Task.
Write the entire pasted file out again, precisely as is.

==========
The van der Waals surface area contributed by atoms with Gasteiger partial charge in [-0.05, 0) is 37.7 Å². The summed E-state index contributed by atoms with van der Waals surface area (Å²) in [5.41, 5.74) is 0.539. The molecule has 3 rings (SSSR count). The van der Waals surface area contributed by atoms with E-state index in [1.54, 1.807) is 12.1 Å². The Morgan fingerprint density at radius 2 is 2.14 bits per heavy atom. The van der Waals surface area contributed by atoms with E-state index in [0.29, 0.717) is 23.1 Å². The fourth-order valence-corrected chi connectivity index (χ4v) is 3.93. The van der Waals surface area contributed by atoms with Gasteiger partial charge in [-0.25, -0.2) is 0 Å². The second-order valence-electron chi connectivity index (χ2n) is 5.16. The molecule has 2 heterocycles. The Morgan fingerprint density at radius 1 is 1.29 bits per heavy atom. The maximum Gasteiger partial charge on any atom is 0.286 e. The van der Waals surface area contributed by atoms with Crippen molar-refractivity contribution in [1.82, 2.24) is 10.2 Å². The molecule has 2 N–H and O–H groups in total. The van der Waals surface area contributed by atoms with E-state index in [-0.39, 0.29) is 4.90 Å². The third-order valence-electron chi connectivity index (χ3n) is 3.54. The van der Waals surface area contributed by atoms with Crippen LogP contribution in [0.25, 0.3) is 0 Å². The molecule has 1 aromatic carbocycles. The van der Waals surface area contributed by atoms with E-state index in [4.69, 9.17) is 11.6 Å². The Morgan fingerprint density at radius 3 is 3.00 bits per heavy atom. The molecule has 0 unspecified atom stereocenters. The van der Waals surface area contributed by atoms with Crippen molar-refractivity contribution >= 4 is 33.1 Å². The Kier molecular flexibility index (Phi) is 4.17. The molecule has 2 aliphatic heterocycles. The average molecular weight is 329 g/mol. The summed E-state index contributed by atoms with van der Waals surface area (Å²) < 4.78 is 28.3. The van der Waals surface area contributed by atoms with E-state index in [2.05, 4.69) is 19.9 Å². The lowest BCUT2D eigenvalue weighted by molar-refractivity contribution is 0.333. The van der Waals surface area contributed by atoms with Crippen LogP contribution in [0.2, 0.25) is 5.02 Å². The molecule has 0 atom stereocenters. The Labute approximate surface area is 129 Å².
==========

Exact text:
The van der Waals surface area contributed by atoms with Gasteiger partial charge in [-0.05, 0) is 37.7 Å². The summed E-state index contributed by atoms with van der Waals surface area (Å²) in [5.41, 5.74) is 0.539. The molecule has 3 rings (SSSR count). The van der Waals surface area contributed by atoms with E-state index in [1.54, 1.807) is 12.1 Å². The Morgan fingerprint density at radius 2 is 2.14 bits per heavy atom. The van der Waals surface area contributed by atoms with E-state index in [0.29, 0.717) is 23.1 Å². The fourth-order valence-corrected chi connectivity index (χ4v) is 3.93. The van der Waals surface area contributed by atoms with Gasteiger partial charge in [-0.25, -0.2) is 0 Å². The second-order valence-electron chi connectivity index (χ2n) is 5.16. The molecule has 2 heterocycles. The Morgan fingerprint density at radius 1 is 1.29 bits per heavy atom. The maximum Gasteiger partial charge on any atom is 0.286 e. The van der Waals surface area contributed by atoms with Crippen molar-refractivity contribution in [1.82, 2.24) is 10.2 Å². The molecule has 2 N–H and O–H groups in total. The van der Waals surface area contributed by atoms with E-state index in [-0.39, 0.29) is 4.90 Å². The third-order valence-electron chi connectivity index (χ3n) is 3.54. The van der Waals surface area contributed by atoms with Crippen LogP contribution in [0.25, 0.3) is 0 Å². The molecule has 1 aromatic carbocycles. The van der Waals surface area contributed by atoms with E-state index in [4.69, 9.17) is 11.6 Å². The Morgan fingerprint density at radius 3 is 3.00 bits per heavy atom. The molecule has 0 unspecified atom stereocenters. The van der Waals surface area contributed by atoms with Crippen molar-refractivity contribution >= 4 is 33.1 Å². The Kier molecular flexibility index (Phi) is 4.17. The molecule has 2 aliphatic heterocycles. The average molecular weight is 329 g/mol. The summed E-state index contributed by atoms with van der Waals surface area (Å²) < 4.78 is 28.3. The van der Waals surface area contributed by atoms with E-state index in [2.05, 4.69) is 19.9 Å². The lowest BCUT2D eigenvalue weighted by molar-refractivity contribution is 0.333. The van der Waals surface area contributed by atoms with Crippen LogP contribution in [0.2, 0.25) is 5.02 Å². The molecule has 0 atom stereocenters. The Labute approximate surface area is 129 Å².